Relevance and Difference: A review of Kunle Afolayan’s “Citation” – Aremu Adams Adebisi
In Citation, Kunle Afolayan draws a fine line between silence and sound, action and inaction. Urged on by the voices of rape victims, whose inflections took a more daring turn this year, the significance of Citation is urgent and affecting.
Filmed for 3 weeks in Nigeria, in the cinematic Obafemi Awolowo University, Citation completed its picturesque delivery at Gorée Island, known as the House of Slaves, and the Universite Cheikh Anta Diop de Dakar, both located in Senegal.
The filmmaker adopted 4 unique languages: English, French, Wolof, and Yoruba. Other cultures — like the Igbo culture, the Hausa, the Ghanaian, the Capeverdean, the Japanese — was represented in other forms of identity and symbols — naming, clothing, and martial arts, for instance.
The movie, written by Tunde Babalola, features a mix of new and veteran actors. Haitian-American actor, Jimmy Jean-Louis, serves as Professor Lucien N’Dyare; Temi Otedola as Moremi Oluwa; Ini Edo as Gloria; Gabriel Afolayan as Moremi’s boyfriend; Adjetey Anang, Joke Silva, Ibukun Awosika, and Bukunmi Oluwashina, all play strategic roles.
Decked in symbols of Afrobeats, Citation is bent on selling Africa’s story to Africa; this time, not to the world. And this makes the story different. This is the story of Moremi Oluwa, a post graduate student who has to stand up to her manipulative professor as a means of living up to the significance of her name, Moremi. The face-off does not go without an underlying theme, which is the need to start a new conversation about sexual harassment in Nigeria, and largely in Africa.
The movie opens with a phone conversation between Rachel, a previous college student, and her lecturer, Dr. Grillo. The latter had demanded sex in order to pass the former. Unfortunately for both parties, Rachel had another plan. While Dr. Grillo is cooling off in bed, Rachel’s boyfriend bursts in with his friends and the unfolding events lead to manslaughter and rustication..
The scenes pick up slowly, to reflect Moremi Oluwa suffering a similar fate. While the story is not new, the conversation this time is different, the setting is different, the time, moment and audience are different. This is what Citation offers us: the difference in what is seen as the norm, in what is regarded as the system. It drills into the roots to probe a new meaning, a new form of defiance.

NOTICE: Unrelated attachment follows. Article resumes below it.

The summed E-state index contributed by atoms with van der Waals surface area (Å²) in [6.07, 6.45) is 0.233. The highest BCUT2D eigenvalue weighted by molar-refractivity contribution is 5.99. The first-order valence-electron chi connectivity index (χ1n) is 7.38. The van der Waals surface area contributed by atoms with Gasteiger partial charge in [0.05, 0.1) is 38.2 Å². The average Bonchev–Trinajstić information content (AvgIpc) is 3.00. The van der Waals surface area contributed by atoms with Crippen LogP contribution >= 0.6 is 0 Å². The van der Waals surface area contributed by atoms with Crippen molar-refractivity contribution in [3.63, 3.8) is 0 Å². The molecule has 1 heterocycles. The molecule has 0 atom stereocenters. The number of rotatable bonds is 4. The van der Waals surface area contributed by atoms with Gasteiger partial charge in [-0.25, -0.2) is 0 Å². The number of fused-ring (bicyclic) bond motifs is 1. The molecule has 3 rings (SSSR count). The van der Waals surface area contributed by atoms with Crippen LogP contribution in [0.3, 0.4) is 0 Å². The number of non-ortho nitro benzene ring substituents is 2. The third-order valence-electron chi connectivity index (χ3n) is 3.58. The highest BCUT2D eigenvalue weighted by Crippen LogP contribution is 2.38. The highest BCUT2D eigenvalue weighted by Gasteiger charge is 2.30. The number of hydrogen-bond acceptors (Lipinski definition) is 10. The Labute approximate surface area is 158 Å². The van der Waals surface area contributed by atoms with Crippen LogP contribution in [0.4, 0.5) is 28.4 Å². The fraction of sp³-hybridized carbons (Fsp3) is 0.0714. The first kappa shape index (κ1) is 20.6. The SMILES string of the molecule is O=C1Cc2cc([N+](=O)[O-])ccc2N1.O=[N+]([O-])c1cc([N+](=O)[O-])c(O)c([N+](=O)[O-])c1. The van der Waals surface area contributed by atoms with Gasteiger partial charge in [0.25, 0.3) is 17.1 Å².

Chrysane Oksana best defined this difference when she said “violators cannot live with the truth: survivors cannot live without it. There are those who still, once again, are poised to invalidate and deny the women. If they don’t assert their truth, it may again be relegated to fantasy. But the truth won’t go away. It will keep surfacing until it is recognized. Truth will outlast any campaigns mounted against it, no matter how mighty, clever, or long. It is invincible. It’s only a matter of which generation is willing to face it and, in so doing, protect future generations from ritual abuse”.
Both thematically and structurally, Citation makes use of simile to further stretch this difference — this truth. The main idea in the movie is developed around three similitudes, approached in three different yet similar ways. The mishandled sexual arrangement of Rachel is the voice of a society that has lost trust and faith in the authority to carry out justice. The silence and death of Diatta is a voice gnawing at a society that upholds silence and believes in the intervention of God. Yet, this silence keeps surfacing until it is recognized. The third is the reverberation of the revolutionary voices, the celebration of the women who have come to stay.
Now and again, we are reminded that this is not a story for the submissive, neither is it for the silent. This is a story for a new people, a different people who have found their voices, brave enough to make change happen. This is a story for the new generation of women, firm and different, ready to pledge a sacrifice for the liberation of other women from the shackles of sexual harassment.
If there are any defaults in the movie, it would be its slow dialogue and a few unnecessary scenes. This could be attributed to multiple languages deployed in the movie. Language multiplicity simply requires patience and tenderness to nurture at. Another reason could be the complexity of rape and abuse in the African context.
Regardless, the language and style offer a new approach and perspectives to sexual discussions in a different way. The dramatic use of flashbacks, the allusion to God, and the metaphor of Afrobeat will outweigh these defaults. Eventually, we will be left with a movie begging to be cited, pleading to be played, to be enacted and relived, urging us to be different and stand for the truth, like Moremi Oluwa — or should I say Moremi Ajasoro?
Aremu Adams Adebisi is a content writer, author, editor, creative writing mentor, career and submission consultant, music and movie junkie, and economics graduate